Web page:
Trial De Novo Examples
What are some examples of de novo trials authorized by the courts?
Although every jurisdiction may have its own rules relating to the ability of an appellate court to order a de novo trial, in the United States, you may find them in various ways.
De novo trials are generally seen in the review of administrative proceedings or when a small claims court judgment is appealed.
In this context, if the appellate court overturns the administrative decision or small claims judgment, it may also choose to review the evidence de novo.
You can also find in some states traffic offenses or certain types of criminal offenses bearing a penalty of imprisonment that may be appealed on general jurisdiction for a brand-new trial.
As such, trial de novo small claims, trial de novo traffic cases, and trial de novo criminal cases are some examples where a brand new trial may take place to review the evidence presented to the trial court.
Another example is in the state of New York where a party may ask for a new trial before a judge following a decision made by an arbitrator after a mandatory arbitration.
In such cases, the parties are required to:
- Request a new trial within 30 days after the issuance of the arbitrator’s decision
- Fill out a Demand for a Trial de Novo
- Have the demand notified to all parties
- Complete an affidavit of service
- File the Demand and affidavit in court
- Pay the court fees
Once that is done, the court will provide the parties with a new trial date.
De Novo Trial vs Appeal
What is the difference between a de novo trial and an appeal?
The main difference between a de novo trial by an appellate court and an appeal before an appellate court is with regards to the level of scrutiny and standards of review adopted by the court of appeal.
In a conventional appeal, the appellate court reviews a lower court’s decision on an incorrect interpretation of law or on legal points.
The appealing parties generally argue that the trial judge erred in a point of law and demand that the appeals court revised the legal interpretation and conclusions of the trial judge.
In this context, the court of appeal will study the record and assess the original judge’s legal reasoning and interpretation without getting into the appreciation of factual elements presented before the original court.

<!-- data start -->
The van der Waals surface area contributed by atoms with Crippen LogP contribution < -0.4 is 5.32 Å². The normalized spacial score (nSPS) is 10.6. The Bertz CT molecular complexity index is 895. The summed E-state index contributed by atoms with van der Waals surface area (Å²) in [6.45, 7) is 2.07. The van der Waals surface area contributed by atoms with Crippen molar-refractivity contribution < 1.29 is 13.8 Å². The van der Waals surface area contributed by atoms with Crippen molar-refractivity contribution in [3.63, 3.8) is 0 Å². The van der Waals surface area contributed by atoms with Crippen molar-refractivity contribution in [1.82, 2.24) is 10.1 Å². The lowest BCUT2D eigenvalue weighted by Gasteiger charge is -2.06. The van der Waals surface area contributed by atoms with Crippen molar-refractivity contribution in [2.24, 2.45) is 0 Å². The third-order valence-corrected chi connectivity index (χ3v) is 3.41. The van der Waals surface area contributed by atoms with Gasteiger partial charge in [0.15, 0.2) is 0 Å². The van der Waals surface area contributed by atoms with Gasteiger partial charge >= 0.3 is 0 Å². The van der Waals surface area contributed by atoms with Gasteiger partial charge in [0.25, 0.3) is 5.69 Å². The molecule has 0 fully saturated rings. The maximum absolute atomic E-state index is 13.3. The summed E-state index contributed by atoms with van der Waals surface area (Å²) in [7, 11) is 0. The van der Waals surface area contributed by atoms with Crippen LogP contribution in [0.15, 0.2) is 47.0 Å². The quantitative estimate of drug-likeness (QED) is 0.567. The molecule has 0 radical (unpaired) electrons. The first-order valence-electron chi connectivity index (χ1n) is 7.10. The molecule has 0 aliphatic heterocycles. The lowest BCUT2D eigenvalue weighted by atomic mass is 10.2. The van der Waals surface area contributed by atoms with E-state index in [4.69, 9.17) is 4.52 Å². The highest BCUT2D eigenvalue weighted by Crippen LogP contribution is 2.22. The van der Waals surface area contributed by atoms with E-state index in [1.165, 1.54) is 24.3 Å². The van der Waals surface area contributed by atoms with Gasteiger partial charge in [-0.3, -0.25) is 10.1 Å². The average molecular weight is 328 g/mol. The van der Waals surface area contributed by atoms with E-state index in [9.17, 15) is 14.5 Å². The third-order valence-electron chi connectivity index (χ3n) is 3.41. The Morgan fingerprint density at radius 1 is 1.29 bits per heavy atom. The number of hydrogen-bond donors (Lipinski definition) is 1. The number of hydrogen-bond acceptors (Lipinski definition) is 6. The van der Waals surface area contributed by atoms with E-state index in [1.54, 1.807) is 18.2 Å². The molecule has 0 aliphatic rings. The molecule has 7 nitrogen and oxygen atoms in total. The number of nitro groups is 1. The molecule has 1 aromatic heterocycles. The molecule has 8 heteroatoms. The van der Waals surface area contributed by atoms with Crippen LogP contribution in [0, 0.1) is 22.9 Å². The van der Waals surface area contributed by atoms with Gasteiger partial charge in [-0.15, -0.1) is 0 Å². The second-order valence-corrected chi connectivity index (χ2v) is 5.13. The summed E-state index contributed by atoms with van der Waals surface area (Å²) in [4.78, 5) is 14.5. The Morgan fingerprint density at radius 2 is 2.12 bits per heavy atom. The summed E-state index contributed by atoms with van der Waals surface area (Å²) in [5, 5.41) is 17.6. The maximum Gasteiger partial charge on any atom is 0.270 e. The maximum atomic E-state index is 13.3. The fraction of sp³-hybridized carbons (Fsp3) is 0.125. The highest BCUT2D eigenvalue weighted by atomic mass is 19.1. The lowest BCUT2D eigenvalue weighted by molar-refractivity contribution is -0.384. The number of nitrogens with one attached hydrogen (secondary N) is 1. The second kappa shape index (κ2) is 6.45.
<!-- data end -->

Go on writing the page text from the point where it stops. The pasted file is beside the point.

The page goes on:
However, with a de novo trial, the court of appeal or the higher court reviews the entire case as if the original hearing did not take place.
In essence, the appeal judge will not only appreciate the evidence presented before the original judge but also go through the legal reasoning to dispose of the case.
When a party requests a de novo trial, there may be convincing arguments presented to the appellate court that the original judge did not appreciate all the facts or take into consideration important evidence.
As a result, the key difference in a de novo trial is that the higher court hears the case from the beginning and becomes a new trier of fact instead.
De Novo Trial Takeaways
There you have it folks!
What is trial de novo?
How do you define trial de novo?
De novo trials are those where the appellate courts review the original court’s decision from the beginning, assess the trial court’s legal reasoning, and appreciate the evidence based on the record.
This is different than a regular appeal of a decision where the parties are not authorized to present new evidence and where the appeal must be based on a point of law as opposed to a point of fact.
In some cases, if an appealing party provides reasonable evidence that the trial judge did not appreciate all the facts presented to it, the appellate court may order a trial “de novo” to review and assess the facts presented to the trial judge.
In the end, a “de novo trial” is when you have an opportunity to have your case heard one more time before a new tribunal in such a way that the new judgment overrides the original judgment that you were unhappy about.
Let’s look at a summary of our findings.
Trial De Novo Meaning